1. The trifecta of style: There are three main bowl styles: farmhouse, top-mount, and under-mount.
2. Farmhouse bowls: While great for accommodating large dishware and minimizing splashing, these are heavier and may require a special base cabinet for installation.
3. Top-mount bowls: These are characterized by the “drop-in” rim that holds the sink in place on the countertop. The rim makes this type of sink easy to install, but also makes it easier for dirt to accumulate.
4. Under-mount sinks: They look more sleek and modern, but often take double the installation time compared with top-mount sinks.
5. D-shaped bowls: They have a deceptively curved back and offer more space than standard rectangle-shaped bowls.
6. Do double duty: One advantage of opting for a double-bowl sink (instead of a single-bowl sink) is that it allows you to better multitask: You can soak dishes in one bowl and rinse in another.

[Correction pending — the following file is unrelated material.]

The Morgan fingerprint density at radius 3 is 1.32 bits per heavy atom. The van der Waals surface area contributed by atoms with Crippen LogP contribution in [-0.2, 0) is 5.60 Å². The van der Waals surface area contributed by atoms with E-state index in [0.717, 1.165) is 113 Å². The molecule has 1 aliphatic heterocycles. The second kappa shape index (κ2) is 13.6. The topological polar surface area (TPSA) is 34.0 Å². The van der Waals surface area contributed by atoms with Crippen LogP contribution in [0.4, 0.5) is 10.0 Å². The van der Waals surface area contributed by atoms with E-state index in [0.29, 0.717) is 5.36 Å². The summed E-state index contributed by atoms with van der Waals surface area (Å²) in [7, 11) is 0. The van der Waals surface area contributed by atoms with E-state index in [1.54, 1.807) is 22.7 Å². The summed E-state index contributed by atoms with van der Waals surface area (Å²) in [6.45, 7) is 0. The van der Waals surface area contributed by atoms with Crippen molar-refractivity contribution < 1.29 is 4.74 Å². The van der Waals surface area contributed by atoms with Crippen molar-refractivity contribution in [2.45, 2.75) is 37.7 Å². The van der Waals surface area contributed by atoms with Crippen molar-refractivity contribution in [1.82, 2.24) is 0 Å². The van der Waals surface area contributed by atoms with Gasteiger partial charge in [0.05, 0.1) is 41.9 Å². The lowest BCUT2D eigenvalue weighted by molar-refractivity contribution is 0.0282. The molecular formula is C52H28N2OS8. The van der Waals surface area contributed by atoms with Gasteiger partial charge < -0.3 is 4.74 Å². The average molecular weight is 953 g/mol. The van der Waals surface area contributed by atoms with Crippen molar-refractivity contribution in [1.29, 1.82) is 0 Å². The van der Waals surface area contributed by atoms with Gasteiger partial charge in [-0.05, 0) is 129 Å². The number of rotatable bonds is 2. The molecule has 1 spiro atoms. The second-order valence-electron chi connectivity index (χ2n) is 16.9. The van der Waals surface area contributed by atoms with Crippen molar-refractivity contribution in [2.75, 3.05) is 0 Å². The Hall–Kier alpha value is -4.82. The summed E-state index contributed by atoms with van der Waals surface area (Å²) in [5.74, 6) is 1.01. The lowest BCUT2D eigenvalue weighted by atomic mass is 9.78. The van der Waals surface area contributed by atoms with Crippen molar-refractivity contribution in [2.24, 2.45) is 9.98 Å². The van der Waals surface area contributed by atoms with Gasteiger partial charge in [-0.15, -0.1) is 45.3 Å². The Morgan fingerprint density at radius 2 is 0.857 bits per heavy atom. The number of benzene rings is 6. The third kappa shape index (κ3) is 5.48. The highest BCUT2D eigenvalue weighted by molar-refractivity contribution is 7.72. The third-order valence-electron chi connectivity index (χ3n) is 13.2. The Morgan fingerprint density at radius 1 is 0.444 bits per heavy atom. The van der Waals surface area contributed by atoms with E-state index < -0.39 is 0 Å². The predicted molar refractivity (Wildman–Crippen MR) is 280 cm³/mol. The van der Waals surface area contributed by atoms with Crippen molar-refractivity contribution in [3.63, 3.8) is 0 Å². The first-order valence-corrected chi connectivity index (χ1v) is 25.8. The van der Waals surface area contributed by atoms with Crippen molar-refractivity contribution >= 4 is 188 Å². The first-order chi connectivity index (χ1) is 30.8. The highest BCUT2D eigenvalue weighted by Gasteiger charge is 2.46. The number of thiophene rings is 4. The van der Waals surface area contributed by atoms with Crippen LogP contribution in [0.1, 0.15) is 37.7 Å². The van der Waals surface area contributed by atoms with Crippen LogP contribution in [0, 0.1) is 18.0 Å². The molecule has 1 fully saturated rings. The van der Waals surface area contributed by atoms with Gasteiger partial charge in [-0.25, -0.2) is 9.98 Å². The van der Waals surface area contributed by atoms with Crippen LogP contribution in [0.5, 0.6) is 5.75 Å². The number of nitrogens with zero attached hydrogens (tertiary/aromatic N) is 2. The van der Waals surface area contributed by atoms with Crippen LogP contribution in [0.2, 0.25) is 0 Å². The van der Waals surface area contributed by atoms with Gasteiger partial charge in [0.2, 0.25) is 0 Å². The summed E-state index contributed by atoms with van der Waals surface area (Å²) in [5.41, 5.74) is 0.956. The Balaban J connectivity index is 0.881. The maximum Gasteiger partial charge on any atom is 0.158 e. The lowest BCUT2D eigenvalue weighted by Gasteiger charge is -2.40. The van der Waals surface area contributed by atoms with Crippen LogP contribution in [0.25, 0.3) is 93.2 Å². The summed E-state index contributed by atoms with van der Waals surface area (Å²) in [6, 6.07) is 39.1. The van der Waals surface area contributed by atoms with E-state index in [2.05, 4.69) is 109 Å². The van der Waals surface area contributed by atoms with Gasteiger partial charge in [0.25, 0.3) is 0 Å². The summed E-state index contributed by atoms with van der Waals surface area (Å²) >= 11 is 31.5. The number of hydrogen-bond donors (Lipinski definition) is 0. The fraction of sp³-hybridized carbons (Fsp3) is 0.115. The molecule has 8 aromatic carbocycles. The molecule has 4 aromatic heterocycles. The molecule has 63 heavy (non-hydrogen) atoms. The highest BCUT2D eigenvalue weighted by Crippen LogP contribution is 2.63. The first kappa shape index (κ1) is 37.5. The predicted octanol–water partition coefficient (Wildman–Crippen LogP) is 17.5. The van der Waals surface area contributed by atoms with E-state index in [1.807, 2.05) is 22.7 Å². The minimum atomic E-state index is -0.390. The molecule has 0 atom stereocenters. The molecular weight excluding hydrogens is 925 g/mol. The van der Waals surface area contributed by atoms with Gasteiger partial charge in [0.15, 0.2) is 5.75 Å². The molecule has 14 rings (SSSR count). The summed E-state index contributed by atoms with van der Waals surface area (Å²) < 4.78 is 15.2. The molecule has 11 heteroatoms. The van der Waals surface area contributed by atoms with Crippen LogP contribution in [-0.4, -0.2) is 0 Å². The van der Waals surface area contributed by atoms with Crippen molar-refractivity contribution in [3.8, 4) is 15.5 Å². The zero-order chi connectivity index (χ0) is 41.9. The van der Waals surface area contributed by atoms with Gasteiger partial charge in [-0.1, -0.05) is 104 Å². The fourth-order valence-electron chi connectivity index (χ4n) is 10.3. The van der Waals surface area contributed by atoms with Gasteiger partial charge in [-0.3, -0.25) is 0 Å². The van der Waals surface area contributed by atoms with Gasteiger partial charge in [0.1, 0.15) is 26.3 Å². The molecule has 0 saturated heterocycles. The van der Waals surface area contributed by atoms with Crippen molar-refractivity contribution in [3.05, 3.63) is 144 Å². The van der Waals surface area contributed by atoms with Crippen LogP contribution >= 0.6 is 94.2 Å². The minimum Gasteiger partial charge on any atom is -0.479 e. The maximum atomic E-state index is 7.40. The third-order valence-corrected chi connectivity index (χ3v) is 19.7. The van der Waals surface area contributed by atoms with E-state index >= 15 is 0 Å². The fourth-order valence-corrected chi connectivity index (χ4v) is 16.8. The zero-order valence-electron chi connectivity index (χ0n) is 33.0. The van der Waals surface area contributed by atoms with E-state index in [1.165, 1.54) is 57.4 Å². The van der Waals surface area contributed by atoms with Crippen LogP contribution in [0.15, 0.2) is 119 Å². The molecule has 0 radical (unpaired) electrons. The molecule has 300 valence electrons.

7. Don't make waves: A deeper bowl means less splashing.
8. Material matters: Enamel (over cast iron or steel), stainless steel, solid surfacing, acrylic, and fireclay are the most common ones.
9. Strong as steel: More people buy stainless steel kitchen sinks than any other type. Gauge is the thickness of a stainless steel sinks. The lower the gauge, the thicker the steel.
10. Look-alike material: Acrylic looks like enamel, but it’s more prone to scratching and melting.
11. Check the bottom of the bowl: Straight, sharp corners give more volume, but soft corners allow for easier drainage.
12. Weighing options: A quality granite composite sink will cost more than stainless steel or porcelain, but will be more impervious to stains, scratches, and heat.
13. Hush up: A rubber undercoating will deaden the sound of running water and clattering dishes, especially in stainless steel sinks.
14. Color costs: A colorful sink will be 15 to 40 percent more expensive than a neutral sink.
15. Must-know tip: Bring a large pot with you to ensure that your sink can accommodate your cookware.